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From my reading of the D&D 5e PHB, as well as other answers on this site (see Are melee combatants limited to standing around saying "I attack"?), it appears that martial combat is designed to meet these criteria:

  • All martial maneuvers can be resolved using the same lightweight core mechanics (attack bonus, weapon damage, [dis]advantage, etc.).
  • The only restrictions on what maneuvers can be attempted are the player's imagination and the DM's interpretation of what is physically possible.

Doing the same analysis for spellcasting, it appears that:

  • All spells can be resolved using the same lightweight core mechanics (concentration, components, area-of-effect, saves, etc.)
  • ...but many spells additionally define their own unique rules (see Does Burning Hands really require touching thumbs?).
  • The list of available spells is complete. Freedom to improvise new spells is not granted to players.

So, if it was a conscious design decision to move away from the fixed power-list approach of 4e for martial combat to an improvisational model for 5e, why would spellcasting in 5e be limited to a pre-defined list of unique maneuvers?

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The analysis of the purpose and substance of the change from 4e to 5e that inspired this question is inaccurate.

Before 4th edition there was 3rd edition, and before that 2nd and 1st, and before those there were at least two other editions (maybe more) that don't neatly fit into the numbering scheme. In all except 4e, combat was more loosely defined. In the editions before 3e, combat was even more improvisational than in 5e. However, in every edition, magic was nailed down. (You can improvise some clever things using the effects of the spells, but the actual effects of the spells have always been fixed.) D&D 4th edition is the odd one out, making all PCs use a unified powers system.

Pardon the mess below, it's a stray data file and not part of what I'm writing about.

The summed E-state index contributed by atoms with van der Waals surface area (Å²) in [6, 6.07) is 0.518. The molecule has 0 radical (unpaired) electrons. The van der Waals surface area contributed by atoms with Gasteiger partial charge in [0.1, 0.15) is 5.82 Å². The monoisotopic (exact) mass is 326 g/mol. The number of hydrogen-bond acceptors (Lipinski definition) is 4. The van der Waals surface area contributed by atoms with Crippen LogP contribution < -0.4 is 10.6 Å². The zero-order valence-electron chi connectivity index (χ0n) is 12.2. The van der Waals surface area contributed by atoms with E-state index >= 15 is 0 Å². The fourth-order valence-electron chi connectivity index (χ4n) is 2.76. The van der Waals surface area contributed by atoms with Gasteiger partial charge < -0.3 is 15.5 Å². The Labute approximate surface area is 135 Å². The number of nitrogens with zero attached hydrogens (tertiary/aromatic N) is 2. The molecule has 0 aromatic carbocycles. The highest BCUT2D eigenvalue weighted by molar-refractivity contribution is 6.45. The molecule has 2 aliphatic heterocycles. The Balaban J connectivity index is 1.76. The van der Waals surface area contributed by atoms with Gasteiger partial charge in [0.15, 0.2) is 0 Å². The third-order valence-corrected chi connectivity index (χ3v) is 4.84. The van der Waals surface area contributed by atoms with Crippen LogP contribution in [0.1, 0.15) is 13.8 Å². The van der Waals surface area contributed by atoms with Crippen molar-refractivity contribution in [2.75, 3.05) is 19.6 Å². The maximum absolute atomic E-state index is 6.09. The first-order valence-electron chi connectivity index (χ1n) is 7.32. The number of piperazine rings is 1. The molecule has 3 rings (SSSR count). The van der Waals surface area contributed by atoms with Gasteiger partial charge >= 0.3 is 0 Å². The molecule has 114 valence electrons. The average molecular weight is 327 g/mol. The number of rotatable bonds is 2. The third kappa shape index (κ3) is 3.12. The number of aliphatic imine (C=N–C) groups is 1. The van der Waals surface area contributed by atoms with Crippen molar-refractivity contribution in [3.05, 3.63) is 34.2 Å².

So it's not that 5e added improvisation where there wasn't before while inexplicably leaving some powers out of the new treatment, it returned to the blend of improvisation and detail that was common in 2nd edition and earlier. If the intention was to take 4e as the starting point and then add improvisational combat action, then it would make sense to wonder why spellcasting in particular didn't get that treatment. But in actuality, 4e wasn't used as the base, the all-previous-to-4th editions that already had lots of improvisational combat stuff were used as the base, and a few 4e ideas were added back in.

So the mix of very improvisational combat and rigidly-defined spellcasting is because that's how D&D always was, more or less, before 4th edition, and 5e is a deliberate return to that way of playing.

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  • \$\begingroup\$ So the choice for improvisational martial combat and the choice for non-improvisational spellcasting are both for historic/meta reasons, rather than for gameplay reasons? \$\endgroup\$ – starchild Sep 27 '14 at 3:46
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    \$\begingroup\$ I suppose I am really more interested in why one might design a system with both improvisational and non-improvisational martial character options but only non-improvisational spellcasting options. That is, from a purely game-design standpoint, free from the baggage of legacy expectations. \$\endgroup\$ – starchild Sep 27 '14 at 3:49
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    \$\begingroup\$ @starchild That sort of wondering about designer intent is beyond the scope of our Q&A format. But speaking to design reasons that can be known: it worked well for decades, so it's a proven design choice, whatever other reasons might motivate it. \$\endgroup\$ – SevenSidedDie Sep 27 '14 at 6:32
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    \$\begingroup\$ @starchild: Improvisational magic systems tend to require a lot of GM adjudication, in a manner that would be a major innovation for D&D family games. Since the main imperative for D&D5e was "Stop the loss of players who are switching to Pathfinder!", requiring new skills from the DM would not have been a commercially attractive idea. \$\endgroup\$ – John Dallman Nov 17 '16 at 20:13
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Here's a pretty good writeup/critique of Vancian Magic that gives some good background on why D&D uses the system it does, and makes some good points that may answer your question as I've understood it.